Not to be confused with Todd Haynes' Wonderstruck – or Wonder Woman, or the forthcoming Wonder Wheel, or the new Professor Marston & the Wonder Women; listen, you're all smart people, you'll get it – Wonder is director Stephen Chbosky's Mask-esque biopic about August Pullman, a young boy with facial differences who takes tentative steps into the outside world. The drama casts everyone's favourite tiny Canadian, Jacob Tremblay, as August, and Julia Roberts and Owen Wilson as his parents. Oh, and just to ensure your heart will break into a 100,000 pieces, Mandy Patinkin plays August's kindly teacher. Bring Kleenex and accept your fate as a tear-stained wreck. (Nov. 17)

The Disaster Artist

Tommy Wiseau's so-bad-it's-actually-bad cult film The Room is not for everyone. James Franco is also an acquired taste. Combining the two elements seems like an idea born out of malice, but the buzz on this comedy, which casts Franco as Wiseau, has been shockingly strong since a working cut debuted at the South By Southwest festival. Franco, never one to back away from a challenge, also directs, and brings along famous family members (brother Dave Franco, sister-in-law Alison Brie) and friends (Seth Rogen, Paul Scheer) along for the ride. (December)

Wonder Wheel

Another year, another Woody Allen film that could go any which way. But as a sidebar to the anticipated, though necessary, think-pieces on Allen's personal history, expect a few unexpected conversations about Jim Belushi, who apparently gives a captivating turn as a schlub who loses his wife (Kate Winslet) to a younger man (Justin Timberlake). Combine this with the critical goodwill he's earned in the Twin Peaks revival and this could be the Year of Belushi, a YearLushi, one might say. It certainly wouldn't be the strangest thing to happen in 2017. (Dec. 1)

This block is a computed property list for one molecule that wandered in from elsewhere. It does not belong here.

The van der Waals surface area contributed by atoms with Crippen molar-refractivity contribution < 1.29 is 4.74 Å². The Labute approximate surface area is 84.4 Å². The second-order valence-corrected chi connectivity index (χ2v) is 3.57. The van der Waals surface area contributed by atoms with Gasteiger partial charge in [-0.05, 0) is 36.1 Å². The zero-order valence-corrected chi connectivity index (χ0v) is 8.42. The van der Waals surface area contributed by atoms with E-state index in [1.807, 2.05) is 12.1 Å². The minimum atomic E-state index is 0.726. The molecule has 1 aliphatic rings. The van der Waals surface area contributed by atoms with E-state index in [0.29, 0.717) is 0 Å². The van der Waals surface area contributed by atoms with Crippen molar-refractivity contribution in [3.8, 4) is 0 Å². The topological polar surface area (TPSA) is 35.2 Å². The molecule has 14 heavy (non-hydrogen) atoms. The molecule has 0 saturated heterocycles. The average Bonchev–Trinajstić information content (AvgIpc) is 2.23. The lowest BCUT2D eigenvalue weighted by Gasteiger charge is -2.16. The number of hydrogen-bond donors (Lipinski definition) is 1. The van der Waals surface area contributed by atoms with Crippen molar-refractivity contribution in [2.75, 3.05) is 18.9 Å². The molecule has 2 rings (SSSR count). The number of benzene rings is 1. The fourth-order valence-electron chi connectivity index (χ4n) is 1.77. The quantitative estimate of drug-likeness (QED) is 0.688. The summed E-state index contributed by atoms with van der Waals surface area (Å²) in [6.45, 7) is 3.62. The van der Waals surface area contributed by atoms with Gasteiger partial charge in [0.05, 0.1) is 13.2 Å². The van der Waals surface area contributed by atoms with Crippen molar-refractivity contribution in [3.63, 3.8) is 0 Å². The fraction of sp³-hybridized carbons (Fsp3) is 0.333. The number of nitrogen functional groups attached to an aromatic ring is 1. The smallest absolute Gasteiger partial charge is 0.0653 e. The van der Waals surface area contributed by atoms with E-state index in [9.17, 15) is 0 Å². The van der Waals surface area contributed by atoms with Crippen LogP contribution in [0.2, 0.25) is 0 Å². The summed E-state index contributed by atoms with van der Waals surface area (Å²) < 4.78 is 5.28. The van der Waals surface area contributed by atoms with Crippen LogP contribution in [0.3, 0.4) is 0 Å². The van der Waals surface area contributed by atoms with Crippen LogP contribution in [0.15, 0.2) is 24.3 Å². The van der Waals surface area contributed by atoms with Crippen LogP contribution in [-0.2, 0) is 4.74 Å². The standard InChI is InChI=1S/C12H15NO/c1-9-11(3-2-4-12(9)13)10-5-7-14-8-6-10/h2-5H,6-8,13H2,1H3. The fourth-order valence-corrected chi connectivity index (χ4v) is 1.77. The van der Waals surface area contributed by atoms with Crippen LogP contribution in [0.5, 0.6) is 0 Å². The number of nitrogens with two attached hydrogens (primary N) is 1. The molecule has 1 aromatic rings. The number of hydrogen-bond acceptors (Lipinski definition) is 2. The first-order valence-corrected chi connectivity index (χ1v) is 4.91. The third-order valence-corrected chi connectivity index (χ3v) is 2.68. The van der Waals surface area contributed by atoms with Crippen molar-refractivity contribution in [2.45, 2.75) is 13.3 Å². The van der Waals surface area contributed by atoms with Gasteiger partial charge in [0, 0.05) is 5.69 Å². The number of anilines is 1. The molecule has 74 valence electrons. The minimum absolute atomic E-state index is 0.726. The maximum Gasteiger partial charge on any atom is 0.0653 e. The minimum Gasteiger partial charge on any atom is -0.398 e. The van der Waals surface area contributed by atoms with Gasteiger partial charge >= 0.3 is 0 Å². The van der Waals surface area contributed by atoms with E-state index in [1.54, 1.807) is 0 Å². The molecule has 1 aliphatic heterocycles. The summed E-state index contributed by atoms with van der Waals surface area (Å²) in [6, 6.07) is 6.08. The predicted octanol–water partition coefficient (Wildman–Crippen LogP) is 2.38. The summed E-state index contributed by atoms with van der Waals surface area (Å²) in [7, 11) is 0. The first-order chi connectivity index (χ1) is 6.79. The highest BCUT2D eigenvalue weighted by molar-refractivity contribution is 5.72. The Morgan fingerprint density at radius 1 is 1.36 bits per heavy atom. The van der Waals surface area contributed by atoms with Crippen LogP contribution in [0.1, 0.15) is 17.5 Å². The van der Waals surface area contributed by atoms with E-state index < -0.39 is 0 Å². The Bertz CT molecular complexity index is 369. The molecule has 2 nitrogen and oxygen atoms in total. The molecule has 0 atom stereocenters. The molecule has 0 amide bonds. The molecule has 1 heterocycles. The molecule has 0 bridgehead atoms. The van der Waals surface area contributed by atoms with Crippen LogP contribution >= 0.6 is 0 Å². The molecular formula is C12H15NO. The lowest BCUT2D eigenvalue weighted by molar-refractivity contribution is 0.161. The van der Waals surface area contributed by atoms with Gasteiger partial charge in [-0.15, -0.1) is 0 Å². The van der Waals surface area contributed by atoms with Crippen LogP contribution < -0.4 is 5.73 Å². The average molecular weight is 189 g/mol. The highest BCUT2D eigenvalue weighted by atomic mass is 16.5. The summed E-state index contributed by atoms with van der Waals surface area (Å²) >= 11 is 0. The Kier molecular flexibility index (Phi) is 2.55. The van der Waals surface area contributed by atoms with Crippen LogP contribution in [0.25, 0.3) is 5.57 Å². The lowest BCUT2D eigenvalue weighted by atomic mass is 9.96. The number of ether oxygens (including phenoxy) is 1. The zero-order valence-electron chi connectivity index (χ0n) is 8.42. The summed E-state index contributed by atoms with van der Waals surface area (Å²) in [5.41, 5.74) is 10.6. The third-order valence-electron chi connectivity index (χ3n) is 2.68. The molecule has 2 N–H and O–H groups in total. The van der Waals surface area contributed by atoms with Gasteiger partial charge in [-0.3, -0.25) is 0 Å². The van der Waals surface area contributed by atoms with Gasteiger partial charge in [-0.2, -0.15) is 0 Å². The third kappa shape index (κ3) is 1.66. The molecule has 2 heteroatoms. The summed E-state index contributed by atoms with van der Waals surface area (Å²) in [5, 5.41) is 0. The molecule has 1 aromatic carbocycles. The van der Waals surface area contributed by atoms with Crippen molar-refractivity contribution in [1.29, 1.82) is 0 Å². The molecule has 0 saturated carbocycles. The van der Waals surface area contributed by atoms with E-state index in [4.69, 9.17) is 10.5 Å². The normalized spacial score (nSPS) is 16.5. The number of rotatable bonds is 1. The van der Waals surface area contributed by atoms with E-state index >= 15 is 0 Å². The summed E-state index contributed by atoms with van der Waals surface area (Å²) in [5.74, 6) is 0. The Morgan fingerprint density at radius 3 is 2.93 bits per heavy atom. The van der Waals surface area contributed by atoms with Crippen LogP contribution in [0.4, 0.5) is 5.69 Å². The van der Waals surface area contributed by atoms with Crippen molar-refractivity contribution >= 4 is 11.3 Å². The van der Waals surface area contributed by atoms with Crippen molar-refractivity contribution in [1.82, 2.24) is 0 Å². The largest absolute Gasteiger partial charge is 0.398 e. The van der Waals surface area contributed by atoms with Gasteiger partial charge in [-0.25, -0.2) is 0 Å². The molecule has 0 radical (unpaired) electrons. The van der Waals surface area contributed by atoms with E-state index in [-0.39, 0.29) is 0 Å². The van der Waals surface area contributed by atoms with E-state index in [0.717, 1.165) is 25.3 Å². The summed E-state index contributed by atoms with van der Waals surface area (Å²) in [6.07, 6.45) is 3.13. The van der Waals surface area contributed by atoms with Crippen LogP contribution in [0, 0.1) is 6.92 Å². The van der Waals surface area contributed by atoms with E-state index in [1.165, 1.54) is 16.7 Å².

The Shape of Water

Guillermo del Toro dives back into Pan's Labyrinth territory with this twisty Cold War-era fairy tale about a lonely woman's romance with what can only be described as a mer-man. Sally Hawkins and Doug Jones (del Toro's go-to guy for playing amphibious heroes) play the starfish-crossed lovers, while professional villain Michael Shannon is the Bible thumper determined to tear them apart. (Dec. 8)

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Call Me by Your Name

One movie always comes out of the Sundance Film Festival with the collective goodwill of every single critic who made it to the top of Park City, Utah. This year, that honour belongs to Call Me by Your Name, writer James Ivory's adaptation of André Aciman's coming-of-age novel. Set in Italy in the eighties, director Luca Guadagnino (A Bigger Splash) follows the intensifying relationship between the teenage Elio (Timothée Chalamet) and older academic Oliver (Armie Hammer). Although some of Sundance's buzzier titles die on the mountain, expect this one to come down with the fury of an avalanche. (Dec. 8)